Ayala Corporation

Posted: 12 Nov 2007 Last revised: 21 Dec 2011

See all articles by Belen Villalonga

Belen Villalonga

New York University (NYU) - Leonard N. Stern School of Business

Raphael ('Raffi") H. Amit

The Wharton School UPENN

Christopher Hartman

Harvard University - Business School (HBS)

Date Written: October 2006

Abstract

The Ayala Corp. case focuses on three unique aspects of the company's financial and corporate strategy from which there are important lessons to be drawn. First, for a company that has been owned and managed by the same family for seven generations, Ayala is remarkably open to public investors. This financial strategy is in stark contrast with that of many other family firms, which choose to stay private and shy away from public capital markets even when they are qualified to access them, as illustrated for instance by the Kohler Co. case (HBS 205-034). The Ayala case thus provides a useful counterpoint to the Kohler case in facilitating a discussion of the benefits and costs for family firm owners and managers of partnering with public investors.

Second, like many other companies around the world, Ayala Corp. has a very diversified portfolio of businesses. What is more unusual about Ayala is the fact that both the parent company and its largest subsidiaries and affiliates are publicly traded. Because of this structure, the Ayala group offers a unique opportunity to measure and discuss the value implications of corporate diversification for family and non-family shareholders.

Third, Ayala's business diversification contrasts with its almost total lack of diversification in a geographical sense of the company's revenues come from the Philippines. The contrast is all the more striking given that the Philippines is not only an emerging market, but one with a notorious history of sociopolitical instability, which leaves Ayala's investors heavily exposed to country risk.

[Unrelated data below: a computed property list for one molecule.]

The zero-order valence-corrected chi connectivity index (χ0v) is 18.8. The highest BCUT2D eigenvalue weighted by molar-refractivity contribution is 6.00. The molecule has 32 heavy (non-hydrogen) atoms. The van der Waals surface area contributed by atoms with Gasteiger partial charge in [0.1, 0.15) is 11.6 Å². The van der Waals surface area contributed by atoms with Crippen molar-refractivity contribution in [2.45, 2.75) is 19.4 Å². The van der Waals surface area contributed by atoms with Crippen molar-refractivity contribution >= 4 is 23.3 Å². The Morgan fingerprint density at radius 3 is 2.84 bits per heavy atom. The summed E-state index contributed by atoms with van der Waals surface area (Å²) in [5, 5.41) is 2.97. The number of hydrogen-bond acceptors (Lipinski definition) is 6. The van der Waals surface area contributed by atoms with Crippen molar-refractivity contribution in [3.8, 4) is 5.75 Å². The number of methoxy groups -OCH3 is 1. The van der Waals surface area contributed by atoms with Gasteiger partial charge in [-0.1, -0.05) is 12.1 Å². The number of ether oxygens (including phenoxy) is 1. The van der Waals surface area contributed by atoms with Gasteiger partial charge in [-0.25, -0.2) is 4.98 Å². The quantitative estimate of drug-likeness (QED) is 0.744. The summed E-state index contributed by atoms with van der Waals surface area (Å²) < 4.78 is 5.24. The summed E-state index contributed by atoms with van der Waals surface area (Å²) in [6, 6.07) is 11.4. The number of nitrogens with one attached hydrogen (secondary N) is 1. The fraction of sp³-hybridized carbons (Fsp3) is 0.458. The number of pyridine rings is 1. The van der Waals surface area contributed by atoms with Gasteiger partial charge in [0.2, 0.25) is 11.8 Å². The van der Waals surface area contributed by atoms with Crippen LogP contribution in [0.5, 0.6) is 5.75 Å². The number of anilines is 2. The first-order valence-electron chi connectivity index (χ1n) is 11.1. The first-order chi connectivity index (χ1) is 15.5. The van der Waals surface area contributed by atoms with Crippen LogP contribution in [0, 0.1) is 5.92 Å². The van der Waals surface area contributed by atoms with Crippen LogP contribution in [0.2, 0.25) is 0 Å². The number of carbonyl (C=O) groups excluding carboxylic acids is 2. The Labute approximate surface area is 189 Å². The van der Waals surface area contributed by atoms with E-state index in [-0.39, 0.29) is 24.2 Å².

The combination of these three factors provides a rich setting in which to analyze corporate finance and strategy in family-controlled firms. Ayala Corp.'s mixed shareholder base - local family shareholders, local or regional non-family shareholders, and global shareholders - suggests that the company's cost of equity capital can best be thought of as a weighted average of the different returns that each of the three investor groups require. As a result of these cost differences, the net benefits of Ayala's corporate strategy also differ across the three investor groups.

Keywords: Family firms, business groups, diversification discount, conglomerate discount, valuation, emerging markets

JEL Classification: G32, G34, G3

Suggested Citation

Villalonga, Belen and Amit, Raphael H. and Hartman, Christopher, Ayala Corporation (October 2006). HBS Publishing Case No. 207-041; Courseware No.: 207-705; Teaching Note No.: 207-042, Available at SSRN: https://ssrn.com/abstract=1029202

Belen Villalonga (Contact Author)

New York University (NYU) - Leonard N. Stern School of Business ( email )

40 West 4th Street
Suite 9-160
New York, NY NY 10012
United States

Raphael H. Amit

The Wharton School UPENN ( email )

The Wharton School
3620 Locust Walk
Philadelphia, PA 19104-6370
United States
215 898 7731 (Phone)

Christopher Hartman

Harvard University - Business School (HBS) ( email )

Soldiers Field Road
Morgan 270C
Boston, MA 02163
United States

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